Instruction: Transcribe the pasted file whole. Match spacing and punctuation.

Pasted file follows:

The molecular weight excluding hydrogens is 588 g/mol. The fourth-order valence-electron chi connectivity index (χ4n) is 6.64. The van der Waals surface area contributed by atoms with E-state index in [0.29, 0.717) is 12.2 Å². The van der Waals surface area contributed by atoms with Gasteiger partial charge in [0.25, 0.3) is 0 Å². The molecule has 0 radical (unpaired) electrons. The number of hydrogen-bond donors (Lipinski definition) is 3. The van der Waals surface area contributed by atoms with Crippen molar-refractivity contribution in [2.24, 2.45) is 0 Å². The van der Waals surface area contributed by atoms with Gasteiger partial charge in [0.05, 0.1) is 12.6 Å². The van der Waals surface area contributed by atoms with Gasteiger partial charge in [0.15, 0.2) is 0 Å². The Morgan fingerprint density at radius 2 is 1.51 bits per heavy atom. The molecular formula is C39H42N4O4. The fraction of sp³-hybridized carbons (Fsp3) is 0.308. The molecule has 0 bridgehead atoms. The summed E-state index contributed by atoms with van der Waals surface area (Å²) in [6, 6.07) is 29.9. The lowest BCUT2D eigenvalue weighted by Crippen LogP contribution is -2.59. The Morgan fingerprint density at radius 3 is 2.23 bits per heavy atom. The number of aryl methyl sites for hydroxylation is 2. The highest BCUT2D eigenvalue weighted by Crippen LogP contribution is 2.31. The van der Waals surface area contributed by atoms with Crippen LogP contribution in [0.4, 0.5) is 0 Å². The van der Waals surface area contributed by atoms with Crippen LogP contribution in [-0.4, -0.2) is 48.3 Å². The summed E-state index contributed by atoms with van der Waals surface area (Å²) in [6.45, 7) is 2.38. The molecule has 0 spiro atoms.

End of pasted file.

The molecular weight excluding hydrogens is 588 g/mol. The fourth-order valence-electron chi connectivity index (χ4n) is 6.64. The van der Waals surface area contributed by atoms with E-state index in [0.29, 0.717) is 12.2 Å². The van der Waals surface area contributed by atoms with Gasteiger partial charge in [0.25, 0.3) is 0 Å². The molecule has 0 radical (unpaired) electrons. The number of hydrogen-bond donors (Lipinski definition) is 3. The van der Waals surface area contributed by atoms with Crippen molar-refractivity contribution in [2.24, 2.45) is 0 Å². The van der Waals surface area contributed by atoms with Gasteiger partial charge in [0.05, 0.1) is 12.6 Å². The van der Waals surface area contributed by atoms with Gasteiger partial charge in [0.15, 0.2) is 0 Å². The Morgan fingerprint density at radius 2 is 1.51 bits per heavy atom. The molecular formula is C39H42N4O4. The fraction of sp³-hybridized carbons (Fsp3) is 0.308. The molecule has 0 bridgehead atoms. The summed E-state index contributed by atoms with van der Waals surface area (Å²) in [6, 6.07) is 29.9. The lowest BCUT2D eigenvalue weighted by Crippen LogP contribution is -2.59. The Morgan fingerprint density at radius 3 is 2.23 bits per heavy atom. The number of aryl methyl sites for hydroxylation is 2. The highest BCUT2D eigenvalue weighted by Crippen LogP contribution is 2.31. The van der Waals surface area contributed by atoms with Crippen LogP contribution in [0.4, 0.5) is 0 Å². The van der Waals surface area contributed by atoms with Crippen LogP contribution in [-0.4, -0.2) is 48.3 Å². The summed E-state index contributed by atoms with van der Waals surface area (Å²) in [6.45, 7) is 2.38. The molecule has 0 spiro atoms.